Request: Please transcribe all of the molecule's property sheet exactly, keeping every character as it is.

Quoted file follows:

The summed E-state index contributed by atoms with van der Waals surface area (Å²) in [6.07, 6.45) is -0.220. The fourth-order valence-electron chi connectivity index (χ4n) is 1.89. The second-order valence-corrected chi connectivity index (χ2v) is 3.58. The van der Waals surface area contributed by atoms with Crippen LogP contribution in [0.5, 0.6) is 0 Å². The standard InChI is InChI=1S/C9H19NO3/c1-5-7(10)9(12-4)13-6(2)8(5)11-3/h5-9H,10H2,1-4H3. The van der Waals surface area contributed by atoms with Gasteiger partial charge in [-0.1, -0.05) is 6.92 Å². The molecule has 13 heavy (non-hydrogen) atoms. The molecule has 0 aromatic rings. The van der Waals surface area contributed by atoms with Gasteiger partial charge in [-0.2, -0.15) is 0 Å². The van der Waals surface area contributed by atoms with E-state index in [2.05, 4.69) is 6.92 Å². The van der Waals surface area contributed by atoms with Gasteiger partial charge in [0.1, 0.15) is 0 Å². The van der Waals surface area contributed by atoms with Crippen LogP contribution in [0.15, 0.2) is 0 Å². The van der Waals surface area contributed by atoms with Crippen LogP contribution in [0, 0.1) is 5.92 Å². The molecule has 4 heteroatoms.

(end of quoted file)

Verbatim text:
The summed E-state index contributed by atoms with van der Waals surface area (Å²) in [6.07, 6.45) is -0.220. The fourth-order valence-electron chi connectivity index (χ4n) is 1.89. The second-order valence-corrected chi connectivity index (χ2v) is 3.58. The van der Waals surface area contributed by atoms with Crippen LogP contribution in [0.5, 0.6) is 0 Å². The standard InChI is InChI=1S/C9H19NO3/c1-5-7(10)9(12-4)13-6(2)8(5)11-3/h5-9H,10H2,1-4H3. The van der Waals surface area contributed by atoms with Gasteiger partial charge in [-0.1, -0.05) is 6.92 Å². The molecule has 13 heavy (non-hydrogen) atoms. The molecule has 0 aromatic rings. The van der Waals surface area contributed by atoms with Gasteiger partial charge in [-0.2, -0.15) is 0 Å². The van der Waals surface area contributed by atoms with E-state index in [2.05, 4.69) is 6.92 Å². The van der Waals surface area contributed by atoms with Gasteiger partial charge in [0.1, 0.15) is 0 Å². The van der Waals surface area contributed by atoms with Crippen LogP contribution in [0.15, 0.2) is 0 Å². The van der Waals surface area contributed by atoms with Crippen LogP contribution in [0, 0.1) is 5.92 Å². The molecule has 4 heteroatoms.